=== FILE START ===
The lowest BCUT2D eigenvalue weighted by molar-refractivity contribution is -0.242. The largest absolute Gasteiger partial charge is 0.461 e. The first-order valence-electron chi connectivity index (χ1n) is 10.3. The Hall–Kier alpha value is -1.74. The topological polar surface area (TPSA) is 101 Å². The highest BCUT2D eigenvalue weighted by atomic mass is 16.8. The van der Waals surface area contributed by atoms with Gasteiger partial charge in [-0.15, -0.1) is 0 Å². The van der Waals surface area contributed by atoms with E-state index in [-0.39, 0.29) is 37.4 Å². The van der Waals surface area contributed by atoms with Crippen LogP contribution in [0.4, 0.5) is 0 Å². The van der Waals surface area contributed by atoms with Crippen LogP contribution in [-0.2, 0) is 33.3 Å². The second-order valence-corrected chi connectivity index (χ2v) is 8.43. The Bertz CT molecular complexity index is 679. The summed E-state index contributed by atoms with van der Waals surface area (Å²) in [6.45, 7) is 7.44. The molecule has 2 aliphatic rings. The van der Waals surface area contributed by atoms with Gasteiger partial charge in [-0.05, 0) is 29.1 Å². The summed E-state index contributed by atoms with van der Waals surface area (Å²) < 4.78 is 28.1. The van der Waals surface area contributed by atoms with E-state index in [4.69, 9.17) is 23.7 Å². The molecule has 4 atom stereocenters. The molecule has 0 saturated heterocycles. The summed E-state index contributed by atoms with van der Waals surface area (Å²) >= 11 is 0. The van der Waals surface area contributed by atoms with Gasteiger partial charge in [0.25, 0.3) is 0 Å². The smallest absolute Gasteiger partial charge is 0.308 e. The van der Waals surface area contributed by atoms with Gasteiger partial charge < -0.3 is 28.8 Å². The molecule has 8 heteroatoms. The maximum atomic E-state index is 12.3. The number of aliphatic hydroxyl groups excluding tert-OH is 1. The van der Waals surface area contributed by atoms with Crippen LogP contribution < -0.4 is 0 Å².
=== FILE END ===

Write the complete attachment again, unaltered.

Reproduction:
The lowest BCUT2D eigenvalue weighted by molar-refractivity contribution is -0.242. The largest absolute Gasteiger partial charge is 0.461 e. The first-order valence-electron chi connectivity index (χ1n) is 10.3. The Hall–Kier alpha value is -1.74. The topological polar surface area (TPSA) is 101 Å². The highest BCUT2D eigenvalue weighted by atomic mass is 16.8. The van der Waals surface area contributed by atoms with Gasteiger partial charge in [-0.15, -0.1) is 0 Å². The van der Waals surface area contributed by atoms with E-state index in [-0.39, 0.29) is 37.4 Å². The van der Waals surface area contributed by atoms with Crippen LogP contribution in [0.4, 0.5) is 0 Å². The van der Waals surface area contributed by atoms with Crippen LogP contribution in [-0.2, 0) is 33.3 Å². The second-order valence-corrected chi connectivity index (χ2v) is 8.43. The Bertz CT molecular complexity index is 679. The summed E-state index contributed by atoms with van der Waals surface area (Å²) in [6.45, 7) is 7.44. The molecule has 2 aliphatic rings. The van der Waals surface area contributed by atoms with Gasteiger partial charge in [-0.05, 0) is 29.1 Å². The summed E-state index contributed by atoms with van der Waals surface area (Å²) < 4.78 is 28.1. The van der Waals surface area contributed by atoms with E-state index in [4.69, 9.17) is 23.7 Å². The molecule has 4 atom stereocenters. The molecule has 0 saturated heterocycles. The summed E-state index contributed by atoms with van der Waals surface area (Å²) >= 11 is 0. The van der Waals surface area contributed by atoms with Gasteiger partial charge in [0.25, 0.3) is 0 Å². The smallest absolute Gasteiger partial charge is 0.308 e. The van der Waals surface area contributed by atoms with Gasteiger partial charge < -0.3 is 28.8 Å². The molecule has 8 heteroatoms. The maximum atomic E-state index is 12.3. The number of aliphatic hydroxyl groups excluding tert-OH is 1. The van der Waals surface area contributed by atoms with Crippen LogP contribution < -0.4 is 0 Å².